Panzerkampfwagen VI „Tiger“

Panzerkampfwagen VI „Tiger“

Sven Ulrich
by sventwulrich on 26 May 2020

This is my third project that I have worked on for the rookies award 2020, for the category visual effects. The Panzerkampfwagen VI, commonly referred to as the Tiger I, one of the most infamous tanks of WW2.

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I love hard surface modeling and tanks. Ever since I've modeled the panzer IV as one of my first models it dawned on me that I want to create one for my demo reel. Therefore I decided to model and texture the infamous Tiger tank.

Turntable & Breakdowns

Model Breakdown

The UVs are split into three parts; red is the left part, blue the center part and green the right part of the vehicle. By only modeling one side, I saved a lot of time modeling and UVing when I mirrored it over. All I then had to do was flip the UVs and move them over. The metal ropes were tileable textures and were therefore going across a UDIM to avoid having to cut the rope up and have unnecessary seams.

In hindsight I could have used less unique track-links since the difference is hardly visible and it slowed me down during the texturing phase. 

Texture Breakdown

I gathered lots of refs to make sure I had multiple angles on every piece which would help during the modeling and texturing stages. However, texture wise I went for a whitewashed/snow camouflage version of the tiger. This proved to be quite complex because any reference from the time was very low resolution, and Germany's white camouflage was quite distinct during WW2, due to supply shortages their tanks were painted with a mixture of water and chalk, yielding a very rough look. Therefore camouflage reference from today which isn't based on chalk anymore would yield different results. Sadly some of the texturing therefore remained guess work.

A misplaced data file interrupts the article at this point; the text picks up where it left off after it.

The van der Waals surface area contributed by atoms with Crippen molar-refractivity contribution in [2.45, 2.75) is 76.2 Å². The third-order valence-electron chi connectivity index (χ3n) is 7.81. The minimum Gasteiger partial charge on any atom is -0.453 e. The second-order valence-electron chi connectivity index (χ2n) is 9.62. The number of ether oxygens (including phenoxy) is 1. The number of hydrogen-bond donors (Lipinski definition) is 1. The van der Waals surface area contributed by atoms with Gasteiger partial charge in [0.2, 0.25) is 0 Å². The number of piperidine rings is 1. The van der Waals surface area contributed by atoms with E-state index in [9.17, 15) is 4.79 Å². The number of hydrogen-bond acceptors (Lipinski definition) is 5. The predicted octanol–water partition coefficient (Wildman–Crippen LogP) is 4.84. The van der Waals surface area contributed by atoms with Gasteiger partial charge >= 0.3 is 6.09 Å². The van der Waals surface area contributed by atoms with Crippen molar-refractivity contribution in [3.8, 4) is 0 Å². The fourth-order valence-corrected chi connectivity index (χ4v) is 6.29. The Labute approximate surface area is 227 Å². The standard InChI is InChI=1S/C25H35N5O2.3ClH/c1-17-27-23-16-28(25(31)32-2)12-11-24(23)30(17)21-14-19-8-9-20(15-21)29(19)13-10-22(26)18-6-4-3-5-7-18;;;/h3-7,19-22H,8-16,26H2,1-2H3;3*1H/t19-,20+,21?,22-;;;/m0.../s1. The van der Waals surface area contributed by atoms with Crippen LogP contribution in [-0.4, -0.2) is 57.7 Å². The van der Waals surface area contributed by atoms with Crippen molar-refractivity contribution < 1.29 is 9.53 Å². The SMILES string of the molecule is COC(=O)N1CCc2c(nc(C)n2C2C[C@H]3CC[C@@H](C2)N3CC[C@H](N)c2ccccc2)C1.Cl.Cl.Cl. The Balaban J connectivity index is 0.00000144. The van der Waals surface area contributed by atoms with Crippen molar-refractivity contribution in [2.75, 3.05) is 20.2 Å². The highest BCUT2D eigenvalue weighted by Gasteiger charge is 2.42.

General information:

- Environment textures (snow/dirt) are from quixel megascans, but altered in substance painter.
- Tree stumps are from quixel megascans
- Steel cable texture is from
- 21 UDIMs, 4096x4096 texture resolution each; in hindsight I could have reduced this by having less track-link variations. Currently I have 45 different track links.
- Backplate by Ilexa Yardley

What I learned:

- Getting the displacement maps out of Zbrush took quite some time since I always ended up with artifacts, so after various different attempts I finally nailed the art of exporting a displacement map for a hard surface object.
- I learned a bit of python coding and wrote a program which would help me unwrap faster by automatically doing certain steps such as unwrapping and setting texel density so I got rid of most of the manual work and could focus on a good UV layout. Thanks to Anthony ( for helping me out when I got stuck.
- Anchor points and filters are your friends. Substance painter's anchor tool is such an amazing feature which really helps with texturing and keeping your scene tidy.
- Creating clean topology for hard surface objects, for when you take them into Zbrush for the displacement maps. Having the right density is essential for good subdivision in Zbrush.

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